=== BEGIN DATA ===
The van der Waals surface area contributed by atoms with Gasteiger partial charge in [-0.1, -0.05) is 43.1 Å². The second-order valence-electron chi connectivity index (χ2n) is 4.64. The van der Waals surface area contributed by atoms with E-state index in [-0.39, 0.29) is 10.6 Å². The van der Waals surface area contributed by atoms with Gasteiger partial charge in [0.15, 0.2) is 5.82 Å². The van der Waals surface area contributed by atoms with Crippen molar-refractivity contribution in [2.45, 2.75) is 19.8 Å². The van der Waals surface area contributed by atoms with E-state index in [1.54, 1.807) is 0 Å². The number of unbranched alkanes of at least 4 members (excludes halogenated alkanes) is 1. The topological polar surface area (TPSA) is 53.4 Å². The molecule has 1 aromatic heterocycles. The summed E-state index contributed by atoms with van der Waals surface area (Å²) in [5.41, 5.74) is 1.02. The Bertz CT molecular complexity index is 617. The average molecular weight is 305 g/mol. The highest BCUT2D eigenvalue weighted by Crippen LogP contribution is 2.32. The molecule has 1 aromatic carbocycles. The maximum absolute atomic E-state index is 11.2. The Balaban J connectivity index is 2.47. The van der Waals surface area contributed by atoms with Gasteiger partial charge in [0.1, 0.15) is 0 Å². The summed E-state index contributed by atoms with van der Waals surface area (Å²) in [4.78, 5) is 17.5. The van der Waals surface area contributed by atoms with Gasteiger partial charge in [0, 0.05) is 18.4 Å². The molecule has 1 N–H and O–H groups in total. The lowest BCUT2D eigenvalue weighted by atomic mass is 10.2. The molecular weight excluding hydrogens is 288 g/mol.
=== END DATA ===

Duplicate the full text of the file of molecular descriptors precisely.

The van der Waals surface area contributed by atoms with Gasteiger partial charge in [-0.1, -0.05) is 43.1 Å². The second-order valence-electron chi connectivity index (χ2n) is 4.64. The van der Waals surface area contributed by atoms with E-state index in [-0.39, 0.29) is 10.6 Å². The van der Waals surface area contributed by atoms with Gasteiger partial charge in [0.15, 0.2) is 5.82 Å². The van der Waals surface area contributed by atoms with Crippen molar-refractivity contribution in [2.45, 2.75) is 19.8 Å². The van der Waals surface area contributed by atoms with E-state index in [1.54, 1.807) is 0 Å². The number of unbranched alkanes of at least 4 members (excludes halogenated alkanes) is 1. The topological polar surface area (TPSA) is 53.4 Å². The molecule has 1 aromatic heterocycles. The summed E-state index contributed by atoms with van der Waals surface area (Å²) in [5.41, 5.74) is 1.02. The Bertz CT molecular complexity index is 617. The average molecular weight is 305 g/mol. The highest BCUT2D eigenvalue weighted by Crippen LogP contribution is 2.32. The molecule has 1 aromatic carbocycles. The maximum absolute atomic E-state index is 11.2. The Balaban J connectivity index is 2.47. The van der Waals surface area contributed by atoms with Gasteiger partial charge in [0.1, 0.15) is 0 Å². The summed E-state index contributed by atoms with van der Waals surface area (Å²) in [4.78, 5) is 17.5. The van der Waals surface area contributed by atoms with Gasteiger partial charge in [0, 0.05) is 18.4 Å². The molecule has 1 N–H and O–H groups in total. The lowest BCUT2D eigenvalue weighted by atomic mass is 10.2. The molecular weight excluding hydrogens is 288 g/mol.